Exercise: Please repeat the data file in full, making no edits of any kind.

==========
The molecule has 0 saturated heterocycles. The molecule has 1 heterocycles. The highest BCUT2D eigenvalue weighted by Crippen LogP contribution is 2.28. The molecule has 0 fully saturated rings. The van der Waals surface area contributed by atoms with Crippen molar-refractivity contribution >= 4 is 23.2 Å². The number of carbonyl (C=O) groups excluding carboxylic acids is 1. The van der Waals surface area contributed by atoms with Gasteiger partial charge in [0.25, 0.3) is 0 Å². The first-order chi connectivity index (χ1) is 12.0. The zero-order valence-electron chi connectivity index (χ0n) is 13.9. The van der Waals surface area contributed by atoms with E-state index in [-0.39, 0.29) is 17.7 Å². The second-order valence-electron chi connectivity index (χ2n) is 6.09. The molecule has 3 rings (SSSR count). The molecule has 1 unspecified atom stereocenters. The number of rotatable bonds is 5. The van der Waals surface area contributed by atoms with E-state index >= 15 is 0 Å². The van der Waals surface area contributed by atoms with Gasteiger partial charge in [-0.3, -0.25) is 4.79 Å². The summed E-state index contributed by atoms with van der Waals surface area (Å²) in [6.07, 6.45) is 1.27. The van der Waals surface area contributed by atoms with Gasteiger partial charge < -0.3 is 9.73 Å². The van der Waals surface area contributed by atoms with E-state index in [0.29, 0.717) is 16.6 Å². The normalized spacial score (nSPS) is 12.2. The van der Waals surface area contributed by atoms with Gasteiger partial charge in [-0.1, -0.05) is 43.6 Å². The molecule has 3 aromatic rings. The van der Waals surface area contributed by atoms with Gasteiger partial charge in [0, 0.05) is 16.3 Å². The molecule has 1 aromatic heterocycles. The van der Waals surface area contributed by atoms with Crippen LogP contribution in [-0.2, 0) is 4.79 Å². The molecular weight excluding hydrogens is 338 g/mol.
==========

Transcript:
The molecule has 0 saturated heterocycles. The molecule has 1 heterocycles. The highest BCUT2D eigenvalue weighted by Crippen LogP contribution is 2.28. The molecule has 0 fully saturated rings. The van der Waals surface area contributed by atoms with Crippen molar-refractivity contribution >= 4 is 23.2 Å². The number of carbonyl (C=O) groups excluding carboxylic acids is 1. The van der Waals surface area contributed by atoms with Gasteiger partial charge in [0.25, 0.3) is 0 Å². The first-order chi connectivity index (χ1) is 12.0. The zero-order valence-electron chi connectivity index (χ0n) is 13.9. The van der Waals surface area contributed by atoms with E-state index in [-0.39, 0.29) is 17.7 Å². The second-order valence-electron chi connectivity index (χ2n) is 6.09. The molecule has 3 rings (SSSR count). The molecule has 1 unspecified atom stereocenters. The number of rotatable bonds is 5. The van der Waals surface area contributed by atoms with E-state index >= 15 is 0 Å². The van der Waals surface area contributed by atoms with Gasteiger partial charge in [-0.3, -0.25) is 4.79 Å². The summed E-state index contributed by atoms with van der Waals surface area (Å²) in [6.07, 6.45) is 1.27. The van der Waals surface area contributed by atoms with Gasteiger partial charge < -0.3 is 9.73 Å². The van der Waals surface area contributed by atoms with E-state index in [0.29, 0.717) is 16.6 Å². The normalized spacial score (nSPS) is 12.2. The van der Waals surface area contributed by atoms with Gasteiger partial charge in [-0.1, -0.05) is 43.6 Å². The molecule has 3 aromatic rings. The van der Waals surface area contributed by atoms with Gasteiger partial charge in [0, 0.05) is 16.3 Å². The molecule has 1 aromatic heterocycles. The van der Waals surface area contributed by atoms with Crippen LogP contribution in [-0.2, 0) is 4.79 Å². The molecular weight excluding hydrogens is 338 g/mol.